The holidays are here, and with them, a crescendo of special music reserved for this season.
But along with “Jingle Bells,” “Silent Night” and “Santa Baby,” towers the “Messiah.” Eighteenth century composer George Frederick Handel penned the two-hour choral masterpiece in just under three weeks.
It is performed all around the country, by church, school and community choirs.
In many cases, the audience is invited to sing along. At the 44th annual "Messiah Sing-In” in New York, nearly 2,000 people gathered to sing with professional soloists in a marathon celebration of community and the Christmas spirit.
Lincoln Center’s vast and glittering Avery Fisher Hall is filled nearly to capacity every year for the sing-in. Accompanied only by an organ, music lovers join their voices with high school and community choruses to bring Handel’s “Messiah” to life.
Each of the 17 chorus sections is conducted by a different well-known conductor, and the solos are sung by well-known professionals. But National Chorale Music Director Martin Josman, who created the first sing-in in 1967 and acts as the evening’s emcee, says that the audience is the true star.
“The emphasis is on the public that sings," he says. "There are no auditions; there are no rehearsals; there are no requirements for coming to the sing-in. You have to buy your tickets so we can pay the rent. Besides, that, anybody who wants to come can come.”
And come they have, for 44 years. Bruce and Scott Van Hoven have attended the Messiah Sing-Ins regularly for a quarter century.
"It’s the greatest piece of choral music ever written and I’ve been doing this since I was 14," says Bruce. "And it’s kind of a family tradition. My grandfather performed in a local production of the Messiah for years, so I am just carrying that on a little bit. We always try to bring some other people for their first time."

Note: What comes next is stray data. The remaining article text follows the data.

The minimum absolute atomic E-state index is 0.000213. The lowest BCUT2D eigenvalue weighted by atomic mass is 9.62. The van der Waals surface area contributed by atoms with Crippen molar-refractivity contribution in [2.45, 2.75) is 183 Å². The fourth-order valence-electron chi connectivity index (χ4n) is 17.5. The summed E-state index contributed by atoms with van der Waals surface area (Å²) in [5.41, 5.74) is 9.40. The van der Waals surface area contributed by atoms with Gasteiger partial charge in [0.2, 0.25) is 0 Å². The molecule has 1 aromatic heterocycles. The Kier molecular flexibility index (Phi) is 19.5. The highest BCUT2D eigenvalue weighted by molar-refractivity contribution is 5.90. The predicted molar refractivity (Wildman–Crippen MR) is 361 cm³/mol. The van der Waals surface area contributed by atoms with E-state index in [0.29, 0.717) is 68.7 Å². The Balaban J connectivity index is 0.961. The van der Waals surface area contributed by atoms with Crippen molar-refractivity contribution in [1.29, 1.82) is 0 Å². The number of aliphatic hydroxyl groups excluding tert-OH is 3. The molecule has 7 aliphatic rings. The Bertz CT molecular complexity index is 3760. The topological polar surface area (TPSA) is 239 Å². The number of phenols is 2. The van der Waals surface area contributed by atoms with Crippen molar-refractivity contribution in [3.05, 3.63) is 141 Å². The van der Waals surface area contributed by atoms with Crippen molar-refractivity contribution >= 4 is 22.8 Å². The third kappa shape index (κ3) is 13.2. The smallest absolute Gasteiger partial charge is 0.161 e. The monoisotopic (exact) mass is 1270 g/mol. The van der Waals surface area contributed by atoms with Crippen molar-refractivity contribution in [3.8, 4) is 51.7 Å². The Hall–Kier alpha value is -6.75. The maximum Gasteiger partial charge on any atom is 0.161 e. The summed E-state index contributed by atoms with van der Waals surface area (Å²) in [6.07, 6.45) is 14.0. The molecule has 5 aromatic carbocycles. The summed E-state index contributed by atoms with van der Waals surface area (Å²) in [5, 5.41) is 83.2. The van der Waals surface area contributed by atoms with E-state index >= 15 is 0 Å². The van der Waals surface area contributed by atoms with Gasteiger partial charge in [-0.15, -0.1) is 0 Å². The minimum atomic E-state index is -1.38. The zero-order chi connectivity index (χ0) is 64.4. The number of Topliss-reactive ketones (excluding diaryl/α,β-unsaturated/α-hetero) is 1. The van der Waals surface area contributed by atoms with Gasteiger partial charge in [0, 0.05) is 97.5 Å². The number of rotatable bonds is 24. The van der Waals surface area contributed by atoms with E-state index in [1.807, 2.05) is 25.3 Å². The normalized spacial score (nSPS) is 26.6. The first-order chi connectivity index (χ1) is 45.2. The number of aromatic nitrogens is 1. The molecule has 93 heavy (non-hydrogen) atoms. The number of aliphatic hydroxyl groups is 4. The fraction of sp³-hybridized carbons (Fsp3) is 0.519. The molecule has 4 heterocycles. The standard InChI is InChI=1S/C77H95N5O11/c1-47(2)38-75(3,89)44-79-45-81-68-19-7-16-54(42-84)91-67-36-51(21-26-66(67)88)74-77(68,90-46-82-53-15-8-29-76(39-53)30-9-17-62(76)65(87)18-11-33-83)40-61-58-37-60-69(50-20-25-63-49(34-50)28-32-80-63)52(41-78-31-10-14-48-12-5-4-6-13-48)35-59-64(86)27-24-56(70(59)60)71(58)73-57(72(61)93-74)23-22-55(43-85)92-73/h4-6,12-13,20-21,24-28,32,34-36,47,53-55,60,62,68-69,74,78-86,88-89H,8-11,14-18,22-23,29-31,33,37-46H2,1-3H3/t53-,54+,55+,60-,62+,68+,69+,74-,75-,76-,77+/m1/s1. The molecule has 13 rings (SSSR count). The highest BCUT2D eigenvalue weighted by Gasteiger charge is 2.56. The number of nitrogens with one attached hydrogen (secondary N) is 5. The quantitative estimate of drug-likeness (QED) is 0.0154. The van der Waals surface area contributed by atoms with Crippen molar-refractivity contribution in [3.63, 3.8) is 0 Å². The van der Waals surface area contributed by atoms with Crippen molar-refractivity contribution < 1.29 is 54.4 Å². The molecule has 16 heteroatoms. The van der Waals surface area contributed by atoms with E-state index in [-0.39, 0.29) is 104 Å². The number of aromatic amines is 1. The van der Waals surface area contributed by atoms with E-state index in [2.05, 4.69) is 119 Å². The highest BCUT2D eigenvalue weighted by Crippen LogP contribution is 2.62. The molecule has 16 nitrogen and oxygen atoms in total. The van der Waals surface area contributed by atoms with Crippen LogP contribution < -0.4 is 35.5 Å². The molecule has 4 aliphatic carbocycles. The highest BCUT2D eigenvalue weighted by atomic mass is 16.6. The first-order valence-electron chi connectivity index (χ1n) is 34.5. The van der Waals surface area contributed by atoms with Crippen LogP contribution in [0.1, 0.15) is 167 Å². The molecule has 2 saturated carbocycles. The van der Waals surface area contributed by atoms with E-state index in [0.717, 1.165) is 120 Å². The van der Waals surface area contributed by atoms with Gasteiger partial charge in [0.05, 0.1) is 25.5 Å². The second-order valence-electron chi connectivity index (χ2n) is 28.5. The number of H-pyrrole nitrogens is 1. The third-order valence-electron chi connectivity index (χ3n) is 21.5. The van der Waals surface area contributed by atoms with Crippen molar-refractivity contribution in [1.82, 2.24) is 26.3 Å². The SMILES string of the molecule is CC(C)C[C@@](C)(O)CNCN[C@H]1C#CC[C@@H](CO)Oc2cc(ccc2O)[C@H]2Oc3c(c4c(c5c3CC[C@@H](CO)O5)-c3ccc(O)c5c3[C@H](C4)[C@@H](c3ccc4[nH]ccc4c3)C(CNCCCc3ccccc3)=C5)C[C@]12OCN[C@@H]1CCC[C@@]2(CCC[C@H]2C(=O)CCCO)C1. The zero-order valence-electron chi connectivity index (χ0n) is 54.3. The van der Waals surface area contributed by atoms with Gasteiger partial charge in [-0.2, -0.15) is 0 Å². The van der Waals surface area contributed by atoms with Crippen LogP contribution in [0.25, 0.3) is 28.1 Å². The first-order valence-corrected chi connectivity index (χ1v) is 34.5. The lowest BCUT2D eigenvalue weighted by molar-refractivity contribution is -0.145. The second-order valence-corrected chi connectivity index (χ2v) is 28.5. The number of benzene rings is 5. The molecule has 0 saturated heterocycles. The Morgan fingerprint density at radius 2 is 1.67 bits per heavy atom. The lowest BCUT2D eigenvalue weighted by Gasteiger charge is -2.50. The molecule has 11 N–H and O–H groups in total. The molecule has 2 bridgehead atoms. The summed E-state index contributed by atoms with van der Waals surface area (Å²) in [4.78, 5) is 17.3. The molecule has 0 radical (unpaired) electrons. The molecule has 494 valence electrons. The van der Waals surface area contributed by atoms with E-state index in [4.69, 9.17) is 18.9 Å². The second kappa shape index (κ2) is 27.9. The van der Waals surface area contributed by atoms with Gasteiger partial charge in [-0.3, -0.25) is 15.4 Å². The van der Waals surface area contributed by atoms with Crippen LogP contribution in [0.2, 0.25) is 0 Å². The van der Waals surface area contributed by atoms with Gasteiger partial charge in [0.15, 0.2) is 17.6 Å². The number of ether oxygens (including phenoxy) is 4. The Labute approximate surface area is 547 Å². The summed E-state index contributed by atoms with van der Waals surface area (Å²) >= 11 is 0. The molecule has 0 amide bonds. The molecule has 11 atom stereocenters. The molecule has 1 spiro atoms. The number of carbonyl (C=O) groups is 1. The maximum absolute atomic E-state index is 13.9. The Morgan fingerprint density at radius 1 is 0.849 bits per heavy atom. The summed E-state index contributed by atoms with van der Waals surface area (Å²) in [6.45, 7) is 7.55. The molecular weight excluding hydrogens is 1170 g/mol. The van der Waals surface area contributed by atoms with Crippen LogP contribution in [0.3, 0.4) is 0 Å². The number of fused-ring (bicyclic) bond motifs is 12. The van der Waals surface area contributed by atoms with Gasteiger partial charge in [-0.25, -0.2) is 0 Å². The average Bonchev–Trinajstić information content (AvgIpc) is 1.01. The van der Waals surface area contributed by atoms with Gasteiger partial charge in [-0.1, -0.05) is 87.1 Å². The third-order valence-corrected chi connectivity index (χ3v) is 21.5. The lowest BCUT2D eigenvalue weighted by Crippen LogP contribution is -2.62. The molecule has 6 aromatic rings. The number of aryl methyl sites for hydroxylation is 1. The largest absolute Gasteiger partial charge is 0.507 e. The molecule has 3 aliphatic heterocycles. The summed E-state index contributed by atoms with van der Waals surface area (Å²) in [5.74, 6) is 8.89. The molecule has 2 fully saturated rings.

"And it just keeps growing and growing every year," Scott says. "It’s a great way to really get the Christmas season going.
Nancy Reid is a sing-In first-timer. She is here with her husband and two friends, both choristers, who told them about the sing-in’s magic. She wants to relive the thrill she felt as a child in Ohio when her parents’ friends invited local musicians and neighbors to their home to sing selections from the Messiah’s choral movements.
“And we would sing and sing and sing," Reid says. "I don’t read a line of music but I’ve got these melodies emblazoned on my memory from when I was a kid. So we went immediately out and bought a couple of scores for ourselves and we were just saying ‘God help the people in front of us’ because we have very loud voices.”
In other cities that host "Messiah" sing-alongs, the singers are arranged around the venue according to their vocal parts. But Josman says New Yorkers prefer to sing with the people they came with or what they call "scrambled” in choral jargon. That’s good he says, because the sing-in is not a performance, but a community celebration.
“And people who make music very quickly get to feel at home with others who are in the process," he says. "Whether they be vocalists or instrumentalists, there is a kinship of sharing the musical experience. And also we say, ‘We are in this marvelous hall. Let’s fill this place with glorious sound.’ And we do.”
Well, the truth is, not all the sound is glorious. But that doesn’t bother the professionals.
"I’m someone who believes that if someone goes in and they sing with passion and they really enjoy what they’re doing, music will follow," says professional baritone solist James Bobick. "Everybody is there because they love The Messiah as much as we do and it’s a wonderful opportunity for us to share this love of an incredible work. It’s this unique energy."
"Yeah, yeah, yeah, "Messiah" brings that joy every Christmas," soprano Zulimar Lopez-Hernandez says.
Eyes that have been bright for the two hours of near continuous singing tonight manage to light up even more as the organ introduces the “Halleluiah Chorus,” and for the 44th year in a row, the sing-in singers give the Messiah’s popular climax everything they’ve got.
“Halleluiah” means “praise Him” in ancient Aramaic, but today, it translates into hope and joy in any language.